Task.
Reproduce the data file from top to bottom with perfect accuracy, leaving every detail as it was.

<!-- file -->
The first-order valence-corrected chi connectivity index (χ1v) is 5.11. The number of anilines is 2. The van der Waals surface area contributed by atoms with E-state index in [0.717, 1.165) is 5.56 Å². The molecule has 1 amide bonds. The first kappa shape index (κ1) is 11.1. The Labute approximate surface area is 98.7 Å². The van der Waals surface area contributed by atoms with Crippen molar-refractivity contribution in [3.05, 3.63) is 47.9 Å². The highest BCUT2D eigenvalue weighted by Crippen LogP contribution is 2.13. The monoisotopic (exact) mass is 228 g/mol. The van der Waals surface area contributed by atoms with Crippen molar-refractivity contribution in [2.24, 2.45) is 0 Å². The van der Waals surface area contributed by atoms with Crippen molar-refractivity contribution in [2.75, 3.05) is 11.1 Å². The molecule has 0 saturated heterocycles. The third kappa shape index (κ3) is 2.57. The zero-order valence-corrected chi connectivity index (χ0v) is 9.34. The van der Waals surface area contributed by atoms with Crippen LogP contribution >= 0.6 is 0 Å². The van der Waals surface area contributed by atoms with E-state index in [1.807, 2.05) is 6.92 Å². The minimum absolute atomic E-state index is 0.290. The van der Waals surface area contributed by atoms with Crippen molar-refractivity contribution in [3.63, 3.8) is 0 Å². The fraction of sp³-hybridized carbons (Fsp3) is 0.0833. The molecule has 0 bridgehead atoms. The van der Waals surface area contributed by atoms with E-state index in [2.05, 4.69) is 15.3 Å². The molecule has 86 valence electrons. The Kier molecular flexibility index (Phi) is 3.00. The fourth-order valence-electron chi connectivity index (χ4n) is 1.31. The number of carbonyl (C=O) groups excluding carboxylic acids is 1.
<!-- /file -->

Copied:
The first-order valence-corrected chi connectivity index (χ1v) is 5.11. The number of anilines is 2. The van der Waals surface area contributed by atoms with E-state index in [0.717, 1.165) is 5.56 Å². The molecule has 1 amide bonds. The first kappa shape index (κ1) is 11.1. The Labute approximate surface area is 98.7 Å². The van der Waals surface area contributed by atoms with Crippen molar-refractivity contribution in [3.05, 3.63) is 47.9 Å². The highest BCUT2D eigenvalue weighted by Crippen LogP contribution is 2.13. The monoisotopic (exact) mass is 228 g/mol. The van der Waals surface area contributed by atoms with Crippen molar-refractivity contribution in [2.24, 2.45) is 0 Å². The van der Waals surface area contributed by atoms with Crippen molar-refractivity contribution in [2.75, 3.05) is 11.1 Å². The molecule has 0 saturated heterocycles. The third kappa shape index (κ3) is 2.57. The zero-order valence-corrected chi connectivity index (χ0v) is 9.34. The van der Waals surface area contributed by atoms with Crippen LogP contribution >= 0.6 is 0 Å². The van der Waals surface area contributed by atoms with E-state index in [1.807, 2.05) is 6.92 Å². The minimum absolute atomic E-state index is 0.290. The van der Waals surface area contributed by atoms with Crippen molar-refractivity contribution in [3.63, 3.8) is 0 Å². The fraction of sp³-hybridized carbons (Fsp3) is 0.0833. The molecule has 0 bridgehead atoms. The van der Waals surface area contributed by atoms with E-state index in [2.05, 4.69) is 15.3 Å². The molecule has 86 valence electrons. The Kier molecular flexibility index (Phi) is 3.00. The fourth-order valence-electron chi connectivity index (χ4n) is 1.31. The number of carbonyl (C=O) groups excluding carboxylic acids is 1.